Repeal of Civil Rights Law 50-a Makes Police Disciplinary Records Public Through FOIL

Municipalities in New York State should be ready to respond to an increased amount of Freedom of Information Law (“FOIL”) requests as a result of a bill just passed in both houses of the New York State Legislature and signed by the Governor. On June 11, 2020, a bill (S8496) was sent to the Governor’s desk which both repeals an important portion of the state’s Civil Rights Law and amends multiple sections of the Public Officers Law so as to now allow the public to have access to the disciplinary records of law enforcement personnel.

Historically, FOIL has been the way the public seeks access to public records kept by state, county, municipal, and certain other public entities and agencies. While the very nature of FOIL is synonymous with a strong presumption of transparency and disclosure, there were always certain exemptions that a governmental agency could invoke to prevent disclosure of all or portions of certain records as long as there was a reasonable basis to do so. One of the exemptions to disclosure, as stated in POL §87(2)(a), applies to records that are “specifically exempted from disclosure by state or federal statute.” In relevant part, Civil Rights Law §50-a (1) states law enforcement personnel records are considered confidential and could not be released except as mandated by a lawful court order or the consent of the officer who is the subject of the records.

New York Civil Rights Law §50-a will be repealed in its entirety and law enforcement personnel records, specifically the disciplinary records, will no longer be automatically exempt from disclosure. It is important to note this law applies to law enforcement agencies at all municipal levels (state, city, village and/or town) such as a sheriff’s department, a department of corrections and community supervision, a local department of correction, a local probation department, a fire department, or even a force of local individuals employed as firefighters or paramedics.

The new law enumerates “law enforcement disciplinary records” to mean “any record created in furtherance of a law enforcement disciplinary proceeding, including, but not limited to the following: (a) complaints, allegations, and charges against an employee; (b) the name of the employee complained of or charged; (c) the transcript of any disciplinary trial or hearing, including any exhibits introduced at the trial or hearing; (d) the disposition of any disciplinary proceeding; and (e) final written opinion or memorandum supporting the disposition and discipline imposed including the agency’s complete factual findings and its analysis of the conduct and appropriate discipline of the covered employee.”

The bill does however identify certain aspects of such records which are to be redacted and therefore not subject to disclosure. Specifically, in addition to repealing Civil Rights Law §50-a, the law also amends the Public Officers Law by adding multiple clauses to §§86, 87, and 89 addressing the disclosure of law enforcement disciplinary records. Most importantly, under new subdivisions 4-a and 4-b of POL §87, a law enforcement agency shall redact any portion of a record containing personal medical information, the use of an employee assistance program, social security number, home addresses, or personal emails or telephone numbers. The disclosure of this type of information would result in an unwarranted invasion of personal privacy and is prohibited under POL §87(2)(b). Additionally, a law enforcement agency may redact records pertaining to “technical infractions,” defined under new subdivision 9 of POL §86 as a minor rule violation that “(a) do not involve interactions with members of the public, (b) are not of public concern, and (c) are not otherwise connected to such person’s investigative, enforcement, training, supervision, or reporting responsibilities.”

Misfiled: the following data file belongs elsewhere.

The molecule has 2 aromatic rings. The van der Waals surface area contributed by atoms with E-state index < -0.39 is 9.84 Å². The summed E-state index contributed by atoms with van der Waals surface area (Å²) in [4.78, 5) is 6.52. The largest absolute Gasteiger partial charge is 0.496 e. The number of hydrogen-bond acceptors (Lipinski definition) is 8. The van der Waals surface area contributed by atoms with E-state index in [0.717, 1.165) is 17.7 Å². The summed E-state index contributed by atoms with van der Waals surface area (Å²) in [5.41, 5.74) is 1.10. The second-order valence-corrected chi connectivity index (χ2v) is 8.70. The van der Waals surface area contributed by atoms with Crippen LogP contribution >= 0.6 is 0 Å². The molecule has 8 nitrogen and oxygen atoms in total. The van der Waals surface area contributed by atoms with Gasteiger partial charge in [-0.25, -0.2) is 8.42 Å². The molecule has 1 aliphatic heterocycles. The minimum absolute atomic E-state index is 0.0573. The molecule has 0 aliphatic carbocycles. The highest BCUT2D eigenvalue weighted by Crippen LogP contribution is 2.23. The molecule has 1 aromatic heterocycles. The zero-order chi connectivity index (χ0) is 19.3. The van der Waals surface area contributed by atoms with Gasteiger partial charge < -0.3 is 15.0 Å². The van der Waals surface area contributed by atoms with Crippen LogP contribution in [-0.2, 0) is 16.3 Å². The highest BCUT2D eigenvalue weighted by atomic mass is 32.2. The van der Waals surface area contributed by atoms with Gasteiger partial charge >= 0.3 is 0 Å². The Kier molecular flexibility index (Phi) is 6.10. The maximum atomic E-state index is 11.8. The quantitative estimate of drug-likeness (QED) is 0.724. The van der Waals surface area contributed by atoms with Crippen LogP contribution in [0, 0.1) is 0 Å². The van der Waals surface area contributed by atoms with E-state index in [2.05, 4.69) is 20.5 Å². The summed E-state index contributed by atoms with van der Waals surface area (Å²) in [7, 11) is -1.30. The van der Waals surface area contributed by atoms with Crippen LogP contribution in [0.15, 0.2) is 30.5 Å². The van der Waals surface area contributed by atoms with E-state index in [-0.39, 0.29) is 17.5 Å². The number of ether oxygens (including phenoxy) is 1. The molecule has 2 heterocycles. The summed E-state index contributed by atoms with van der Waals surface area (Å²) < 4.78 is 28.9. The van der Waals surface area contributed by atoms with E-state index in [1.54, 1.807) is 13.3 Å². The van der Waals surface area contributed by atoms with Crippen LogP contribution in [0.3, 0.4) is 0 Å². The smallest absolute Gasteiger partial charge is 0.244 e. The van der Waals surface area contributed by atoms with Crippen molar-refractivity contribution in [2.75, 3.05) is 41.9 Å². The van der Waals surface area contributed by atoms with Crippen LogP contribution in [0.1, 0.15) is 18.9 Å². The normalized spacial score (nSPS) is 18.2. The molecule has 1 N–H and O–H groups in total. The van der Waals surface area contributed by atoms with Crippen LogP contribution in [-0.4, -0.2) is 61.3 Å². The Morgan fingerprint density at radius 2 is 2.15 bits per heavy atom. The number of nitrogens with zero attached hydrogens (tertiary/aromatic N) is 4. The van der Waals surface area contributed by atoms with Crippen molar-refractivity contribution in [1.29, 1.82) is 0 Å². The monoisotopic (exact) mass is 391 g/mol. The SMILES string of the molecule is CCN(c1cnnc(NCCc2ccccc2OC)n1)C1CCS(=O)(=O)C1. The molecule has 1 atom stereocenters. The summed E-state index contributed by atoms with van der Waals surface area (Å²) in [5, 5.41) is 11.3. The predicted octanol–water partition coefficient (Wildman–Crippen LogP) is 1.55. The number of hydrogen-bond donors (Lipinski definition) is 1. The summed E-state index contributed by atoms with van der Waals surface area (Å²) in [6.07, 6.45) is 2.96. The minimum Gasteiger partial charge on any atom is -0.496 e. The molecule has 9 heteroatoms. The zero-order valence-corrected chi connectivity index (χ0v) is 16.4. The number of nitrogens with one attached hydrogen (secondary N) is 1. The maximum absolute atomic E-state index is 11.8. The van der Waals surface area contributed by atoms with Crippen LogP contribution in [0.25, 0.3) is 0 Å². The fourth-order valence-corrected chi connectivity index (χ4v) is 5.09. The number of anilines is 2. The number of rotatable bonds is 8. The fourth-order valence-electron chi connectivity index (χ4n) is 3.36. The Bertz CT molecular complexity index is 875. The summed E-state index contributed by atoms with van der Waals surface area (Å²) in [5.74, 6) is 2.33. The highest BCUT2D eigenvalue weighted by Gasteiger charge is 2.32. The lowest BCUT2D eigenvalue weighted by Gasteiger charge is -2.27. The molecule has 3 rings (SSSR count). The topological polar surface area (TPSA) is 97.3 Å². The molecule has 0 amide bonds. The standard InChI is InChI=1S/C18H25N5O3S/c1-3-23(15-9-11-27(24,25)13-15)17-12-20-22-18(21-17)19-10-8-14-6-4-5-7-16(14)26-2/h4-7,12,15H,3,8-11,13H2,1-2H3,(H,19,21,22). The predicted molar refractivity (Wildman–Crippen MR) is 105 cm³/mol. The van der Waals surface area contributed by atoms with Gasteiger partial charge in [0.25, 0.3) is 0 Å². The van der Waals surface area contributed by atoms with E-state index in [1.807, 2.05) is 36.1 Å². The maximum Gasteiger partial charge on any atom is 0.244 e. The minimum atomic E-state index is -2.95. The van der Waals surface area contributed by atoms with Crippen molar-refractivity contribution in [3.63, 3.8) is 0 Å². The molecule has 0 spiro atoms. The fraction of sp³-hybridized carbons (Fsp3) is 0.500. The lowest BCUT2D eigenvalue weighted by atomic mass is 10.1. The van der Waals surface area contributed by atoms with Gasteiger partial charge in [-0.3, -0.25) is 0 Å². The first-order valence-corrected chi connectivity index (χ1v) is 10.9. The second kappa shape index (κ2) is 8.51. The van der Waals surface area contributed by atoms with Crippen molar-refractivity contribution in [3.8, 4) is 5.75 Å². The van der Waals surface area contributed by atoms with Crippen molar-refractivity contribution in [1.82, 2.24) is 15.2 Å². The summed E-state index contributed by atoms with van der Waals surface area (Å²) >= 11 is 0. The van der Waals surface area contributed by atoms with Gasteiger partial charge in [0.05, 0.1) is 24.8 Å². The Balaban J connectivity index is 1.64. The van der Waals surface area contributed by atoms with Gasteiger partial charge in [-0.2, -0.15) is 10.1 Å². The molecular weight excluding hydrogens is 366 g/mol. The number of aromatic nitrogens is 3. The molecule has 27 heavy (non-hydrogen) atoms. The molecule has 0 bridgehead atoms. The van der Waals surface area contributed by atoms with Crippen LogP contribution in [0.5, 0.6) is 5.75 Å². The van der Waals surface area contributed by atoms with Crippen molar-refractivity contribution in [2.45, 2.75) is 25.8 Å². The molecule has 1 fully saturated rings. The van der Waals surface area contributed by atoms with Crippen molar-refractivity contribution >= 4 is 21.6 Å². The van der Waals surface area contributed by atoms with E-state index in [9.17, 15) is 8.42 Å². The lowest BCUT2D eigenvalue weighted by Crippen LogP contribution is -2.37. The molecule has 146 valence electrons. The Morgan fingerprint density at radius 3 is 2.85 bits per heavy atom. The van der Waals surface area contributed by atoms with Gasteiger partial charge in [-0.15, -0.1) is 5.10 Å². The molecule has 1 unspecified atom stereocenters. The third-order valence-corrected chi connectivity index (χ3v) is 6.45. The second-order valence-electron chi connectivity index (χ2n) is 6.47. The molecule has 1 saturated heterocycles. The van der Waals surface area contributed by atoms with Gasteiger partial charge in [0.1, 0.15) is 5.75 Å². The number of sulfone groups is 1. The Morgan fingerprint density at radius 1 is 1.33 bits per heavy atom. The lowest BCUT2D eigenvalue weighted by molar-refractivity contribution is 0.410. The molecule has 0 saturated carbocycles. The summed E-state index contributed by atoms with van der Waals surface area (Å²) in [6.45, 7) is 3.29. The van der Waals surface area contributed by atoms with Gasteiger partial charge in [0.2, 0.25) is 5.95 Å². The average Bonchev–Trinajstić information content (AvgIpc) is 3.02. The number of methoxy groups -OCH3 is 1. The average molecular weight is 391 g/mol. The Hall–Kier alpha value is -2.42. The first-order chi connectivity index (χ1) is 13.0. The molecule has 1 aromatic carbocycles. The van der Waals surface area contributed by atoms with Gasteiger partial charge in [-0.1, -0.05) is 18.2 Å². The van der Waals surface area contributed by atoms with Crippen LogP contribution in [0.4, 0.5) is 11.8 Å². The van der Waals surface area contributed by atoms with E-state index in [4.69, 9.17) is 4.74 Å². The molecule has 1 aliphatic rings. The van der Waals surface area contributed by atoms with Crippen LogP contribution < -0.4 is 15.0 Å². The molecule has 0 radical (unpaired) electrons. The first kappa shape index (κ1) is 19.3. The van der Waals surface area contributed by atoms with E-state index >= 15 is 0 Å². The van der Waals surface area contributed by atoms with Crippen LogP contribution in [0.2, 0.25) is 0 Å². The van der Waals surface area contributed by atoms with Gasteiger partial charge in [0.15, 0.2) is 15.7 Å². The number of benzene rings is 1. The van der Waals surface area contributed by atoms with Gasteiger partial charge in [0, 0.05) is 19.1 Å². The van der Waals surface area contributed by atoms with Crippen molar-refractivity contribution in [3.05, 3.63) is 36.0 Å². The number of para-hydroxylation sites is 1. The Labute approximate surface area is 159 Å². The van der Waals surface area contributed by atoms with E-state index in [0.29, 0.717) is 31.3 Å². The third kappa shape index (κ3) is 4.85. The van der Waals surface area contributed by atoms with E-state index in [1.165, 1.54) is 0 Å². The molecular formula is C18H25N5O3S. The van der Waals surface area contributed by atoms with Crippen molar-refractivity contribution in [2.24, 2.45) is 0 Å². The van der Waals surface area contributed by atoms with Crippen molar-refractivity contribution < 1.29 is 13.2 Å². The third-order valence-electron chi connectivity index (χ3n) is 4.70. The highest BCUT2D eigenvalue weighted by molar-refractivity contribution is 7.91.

While certain exemptions to disclosure are enumerated in the bill, it is unclear where some of the other FOIL exemptions will fit in to the disclosure of law enforcement disciplinary records. Under POL §87(2)(e), for example, records compiled for law enforcement purposes and, if disclosed, would interfere with a current criminal investigation or proceeding are regularly exempt from disclosure, which may leave the courts with the final say on how some of the FOIL exemptions can be used to still prevent the release of law enforcement records to the public.

Going forward, legal counsel and FOIL officers for the various law enforcement type agencies at the state, county and all municipal levels, as more clearly enumerated above, must be mindful of any FOIL request having to do with the disclosure of law enforcement personnel and disciplinary records, especially since recent reforms to FOIL make attorney’s fees awards compulsory where a government agency has “no reasonable basis” for denying access to a request. Following the old way of responding to FOIL requests for such records will no longer suffice in today’s environment. One can fully expect media personnel, plaintiff attorneys from various areas of litigation, and even the general public itself to be much more forceful and demanding when requesting such records, while those law enforcement personnel and their counsel will likely be just as vigilant in reviewing such requests and likely objecting to the production of such records. As a result, the spotlight will clearly be on all such municipalities as well as their respective counsel and FOIL officers regarding how they analyze and process such new requests.

DISCLAIMER: Because of the generality of this update, the information provided herein may not be applicable in all situations and should not be acted upon without specific legal advice based on particular situations.

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